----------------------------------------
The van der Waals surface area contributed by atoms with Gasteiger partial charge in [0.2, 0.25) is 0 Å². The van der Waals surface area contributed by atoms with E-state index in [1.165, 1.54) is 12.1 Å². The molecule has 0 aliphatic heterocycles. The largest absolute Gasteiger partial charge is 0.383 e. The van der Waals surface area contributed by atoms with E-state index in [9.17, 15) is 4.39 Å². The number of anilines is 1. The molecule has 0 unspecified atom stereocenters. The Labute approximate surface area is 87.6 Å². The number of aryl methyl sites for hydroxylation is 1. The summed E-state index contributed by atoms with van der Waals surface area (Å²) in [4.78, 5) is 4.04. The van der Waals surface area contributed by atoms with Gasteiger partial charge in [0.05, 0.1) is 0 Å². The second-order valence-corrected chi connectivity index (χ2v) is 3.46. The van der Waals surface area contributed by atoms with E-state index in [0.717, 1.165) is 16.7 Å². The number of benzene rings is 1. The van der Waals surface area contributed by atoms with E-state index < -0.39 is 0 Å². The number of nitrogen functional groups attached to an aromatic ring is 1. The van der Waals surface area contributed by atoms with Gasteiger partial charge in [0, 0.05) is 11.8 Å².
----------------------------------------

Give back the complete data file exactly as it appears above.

The van der Waals surface area contributed by atoms with Gasteiger partial charge in [0.2, 0.25) is 0 Å². The van der Waals surface area contributed by atoms with E-state index in [1.165, 1.54) is 12.1 Å². The molecule has 0 aliphatic heterocycles. The largest absolute Gasteiger partial charge is 0.383 e. The van der Waals surface area contributed by atoms with E-state index in [9.17, 15) is 4.39 Å². The number of anilines is 1. The molecule has 0 unspecified atom stereocenters. The Labute approximate surface area is 87.6 Å². The number of aryl methyl sites for hydroxylation is 1. The summed E-state index contributed by atoms with van der Waals surface area (Å²) in [4.78, 5) is 4.04. The van der Waals surface area contributed by atoms with Gasteiger partial charge in [0.05, 0.1) is 0 Å². The second-order valence-corrected chi connectivity index (χ2v) is 3.46. The van der Waals surface area contributed by atoms with E-state index in [0.717, 1.165) is 16.7 Å². The number of benzene rings is 1. The van der Waals surface area contributed by atoms with E-state index < -0.39 is 0 Å². The number of nitrogen functional groups attached to an aromatic ring is 1. The van der Waals surface area contributed by atoms with Gasteiger partial charge in [0, 0.05) is 11.8 Å².